12. For a discussion of parallax distortions, see Jodi Byrd, Transit of Empire: Indigenous Critiques of Colonialism (Minneapolis: University of Minnesota Press, 2011), 29–31, 79.

13. Jachinson Chan, Chinese American Masculinities: From Fu Manchu to Bruce Lee (New York: Routledge, 2001), 76–77, 89.

14. Celine Parreñas Shimizu, Straitjacket Sexualities: Unbinding Asian American Manhoods in the Movies (Stanford, CA: Stanford University Press, 2012), 33–81.

15. Sylvia Chong, The Oriental Obscene: Violence and Racial Fantasies in the Vietnam Era (Durham, NC: Duke University Press, 2012), 211–12.

16. David Desser, “Diaspora and National Identity: Exporting ‘China’ through the Hong Kong Cinema,” in Transnational Cinema: The Film Reader, ed. Elizabeth Ezra and Terry Rowden (London: Routledge, 2006), 143–55.

17. Stephen Teo, Hong Kong Cinema: The Extra Dimension (London: British Film Institute, 1997), 110–13.

18. Bruce Lee, “To William Cheung,” in Letters of the Dragon: Correspondence, 1958–1973, ed. John Little (Boston: Charles E. Tuttle, 1998), 110.

19. Bud Buonocore, “The GI Budoka,” Black Belt, February 1974, 47, quoted in Chong, Oriental Obscene, 178.

20. Glover, Bruce Lee, 58.

21. Ibid., 57. [End Page 759]

22. Sid Campbell and Greglon Yimm Lee, Bruce Lee, the Oakland Years: The Untold Story of Jun Fan Gungfu and James Yimm Lee, vol. 2 of The Dragon and the Tiger (Berkeley, CA: Frog Ltd., 2005), 135–56, 23–24.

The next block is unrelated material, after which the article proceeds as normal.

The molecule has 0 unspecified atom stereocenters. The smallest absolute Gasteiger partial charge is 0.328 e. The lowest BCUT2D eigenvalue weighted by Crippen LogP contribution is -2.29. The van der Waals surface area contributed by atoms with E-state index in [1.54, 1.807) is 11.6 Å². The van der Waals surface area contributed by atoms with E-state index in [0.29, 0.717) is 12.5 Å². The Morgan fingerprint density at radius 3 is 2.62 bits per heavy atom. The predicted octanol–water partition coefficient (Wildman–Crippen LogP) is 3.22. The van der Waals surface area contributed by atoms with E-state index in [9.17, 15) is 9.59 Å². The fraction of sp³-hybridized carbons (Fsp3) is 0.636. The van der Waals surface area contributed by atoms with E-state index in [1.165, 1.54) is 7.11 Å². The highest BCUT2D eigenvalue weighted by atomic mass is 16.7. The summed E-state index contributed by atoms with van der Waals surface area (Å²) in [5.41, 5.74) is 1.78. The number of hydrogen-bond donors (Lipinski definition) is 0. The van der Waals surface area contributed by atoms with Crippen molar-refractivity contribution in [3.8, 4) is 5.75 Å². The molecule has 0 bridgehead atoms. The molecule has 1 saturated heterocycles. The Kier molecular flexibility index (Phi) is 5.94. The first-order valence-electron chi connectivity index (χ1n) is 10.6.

23. Lee, “To William Cheung,” 111.

24. Information on Dan Inosanto drawn from Perry William Kelly, Dan Inosanto: The Man, the Teacher, the Artist (Boulder, CO: Paladin, 2000).

25. Chuck Norris, Against All Odds: My Story (Nashville, TN: Broadman & Holman, 2004), 33.

26. Ibid., 42.

27. Ibid., 47–56.

28. Ibid., 56.

29. Ibid., 64–65.

30. Bruce Lee, Tao of Jeet Kune Do (Valencia, CA: Black Belt Communications, 1975), 12.

31. Maxwell Pollard, “In Kato’s Gung Fu Impact Is Instant,” Black Belt Magazine, November 1967, 14–20.

32. Yuan Shu, “Reading the Kung Fu Film in an American Context: From Bruce Lee to Jackie Chan,” Journal of Popular Film and Television 31.2 (2003): 50–59; Vijay Prashad, Everybody Was Kung Fu Fighting: Afro-Asian Connections and the Myth of Cultural Purity (Boston: Beacon, 2001).

33. See Yunte Huang, Charlie Chan: The Untold Story of the Honorable Detective and His Rendezvous with American History (New York: W. W. Norton, 2010).